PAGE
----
The girls who were among the 24 Chibok school girls that escaped from Boko Haram, were offered scholarship under a special preparatory program by the university management.
Four of the Chibok schoolgirls whose identities the university declined to disclose, saying doing so would rob the girls of the anonymity they need to operate freely on campus, were said to have passed their West African School Certificate (WASC) and Joint Admission and Matriculation Board (JAMB) exams, with one of them scoring over 300 marks in the JAMB exams.
The matriculation ceremony which held recently in Adamawa, witnessed a large turnout of parents and students.
The school also witnessed the novelty of admitting its first set of law students and also its largest number of undergraduates in a semester in the past three years.
The President of AUN, Margee Ensign, speaking during the occasion said the students should be rest assured that they will receive the kind of education that will make them become leaders in their chosen fields.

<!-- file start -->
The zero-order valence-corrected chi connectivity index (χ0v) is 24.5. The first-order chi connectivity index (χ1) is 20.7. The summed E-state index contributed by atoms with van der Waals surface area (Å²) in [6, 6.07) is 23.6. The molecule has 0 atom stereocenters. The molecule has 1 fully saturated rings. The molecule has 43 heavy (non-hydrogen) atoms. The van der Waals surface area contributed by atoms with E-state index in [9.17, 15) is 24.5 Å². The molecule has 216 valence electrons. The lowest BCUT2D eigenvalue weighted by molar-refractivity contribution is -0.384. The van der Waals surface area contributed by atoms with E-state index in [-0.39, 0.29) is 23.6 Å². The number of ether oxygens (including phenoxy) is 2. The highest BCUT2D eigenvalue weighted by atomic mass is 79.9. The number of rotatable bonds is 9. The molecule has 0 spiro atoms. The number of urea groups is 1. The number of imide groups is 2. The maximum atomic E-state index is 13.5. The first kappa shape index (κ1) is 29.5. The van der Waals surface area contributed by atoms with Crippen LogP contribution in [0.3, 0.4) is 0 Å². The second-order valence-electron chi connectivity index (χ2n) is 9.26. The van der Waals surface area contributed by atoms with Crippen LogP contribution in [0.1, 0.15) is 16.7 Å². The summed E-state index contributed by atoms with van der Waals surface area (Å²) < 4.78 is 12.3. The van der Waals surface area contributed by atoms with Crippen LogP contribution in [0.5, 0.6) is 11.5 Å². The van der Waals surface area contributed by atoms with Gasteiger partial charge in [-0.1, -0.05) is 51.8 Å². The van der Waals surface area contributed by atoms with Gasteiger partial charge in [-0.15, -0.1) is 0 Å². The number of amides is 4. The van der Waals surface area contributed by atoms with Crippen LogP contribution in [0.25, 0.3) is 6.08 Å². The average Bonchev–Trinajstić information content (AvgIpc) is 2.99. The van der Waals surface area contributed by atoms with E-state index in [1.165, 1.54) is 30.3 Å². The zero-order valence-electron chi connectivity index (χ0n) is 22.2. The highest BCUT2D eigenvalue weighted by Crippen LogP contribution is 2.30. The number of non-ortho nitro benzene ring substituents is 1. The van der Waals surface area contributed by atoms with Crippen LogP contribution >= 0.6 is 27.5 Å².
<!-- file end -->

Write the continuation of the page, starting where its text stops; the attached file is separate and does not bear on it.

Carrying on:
Ensign reminded them that they are being trained to be the leaders of the continent who, upon graduation, will be ready to solve the challenges that confront them, their community, their country, and their continent. She said:
“All universities identify new problems, come up with new ideas. They discover new truths and some change society. At AUN, Africa’s first Development University, this is what we are trying to accomplish.”
She further noted that by engaging students to deal with problems such as poverty, literacy, inequality, injustice, or violence, while in school will help in finding solutions that will improve the lives of their fellow human beings.
“We not only provide you with a different sort of education, we provide you with the intellectual tools to become the future leaders of Africa,” she added.